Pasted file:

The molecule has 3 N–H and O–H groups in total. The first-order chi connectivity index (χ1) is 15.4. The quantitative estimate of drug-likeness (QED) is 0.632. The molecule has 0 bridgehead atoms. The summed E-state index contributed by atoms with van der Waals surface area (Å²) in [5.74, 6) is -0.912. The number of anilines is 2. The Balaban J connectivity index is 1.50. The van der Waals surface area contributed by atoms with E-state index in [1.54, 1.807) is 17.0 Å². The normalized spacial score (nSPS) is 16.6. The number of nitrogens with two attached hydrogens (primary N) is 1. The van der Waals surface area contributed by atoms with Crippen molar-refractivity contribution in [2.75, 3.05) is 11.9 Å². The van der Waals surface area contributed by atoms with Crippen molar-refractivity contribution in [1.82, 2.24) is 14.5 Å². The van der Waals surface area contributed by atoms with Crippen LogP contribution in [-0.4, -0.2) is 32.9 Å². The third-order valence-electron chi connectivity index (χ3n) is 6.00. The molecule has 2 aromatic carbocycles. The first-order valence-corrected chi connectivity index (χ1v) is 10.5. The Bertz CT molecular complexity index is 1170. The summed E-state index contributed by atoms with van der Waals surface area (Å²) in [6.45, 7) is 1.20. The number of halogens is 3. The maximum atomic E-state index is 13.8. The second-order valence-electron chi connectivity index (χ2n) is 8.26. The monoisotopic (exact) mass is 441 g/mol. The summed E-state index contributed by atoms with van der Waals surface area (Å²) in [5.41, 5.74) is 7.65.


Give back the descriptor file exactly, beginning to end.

The molecule has 3 N–H and O–H groups in total. The first-order chi connectivity index (χ1) is 15.4. The quantitative estimate of drug-likeness (QED) is 0.632. The molecule has 0 bridgehead atoms. The summed E-state index contributed by atoms with van der Waals surface area (Å²) in [5.74, 6) is -0.912. The number of anilines is 2. The Balaban J connectivity index is 1.50. The van der Waals surface area contributed by atoms with E-state index in [1.54, 1.807) is 17.0 Å². The normalized spacial score (nSPS) is 16.6. The number of nitrogens with two attached hydrogens (primary N) is 1. The van der Waals surface area contributed by atoms with Crippen molar-refractivity contribution in [2.75, 3.05) is 11.9 Å². The van der Waals surface area contributed by atoms with Crippen molar-refractivity contribution in [1.82, 2.24) is 14.5 Å². The van der Waals surface area contributed by atoms with Crippen LogP contribution in [-0.4, -0.2) is 32.9 Å². The third-order valence-electron chi connectivity index (χ3n) is 6.00. The molecule has 2 aromatic carbocycles. The first-order valence-corrected chi connectivity index (χ1v) is 10.5. The Bertz CT molecular complexity index is 1170. The summed E-state index contributed by atoms with van der Waals surface area (Å²) in [6.45, 7) is 1.20. The number of halogens is 3. The maximum atomic E-state index is 13.8. The second-order valence-electron chi connectivity index (χ2n) is 8.26. The monoisotopic (exact) mass is 441 g/mol. The summed E-state index contributed by atoms with van der Waals surface area (Å²) in [5.41, 5.74) is 7.65.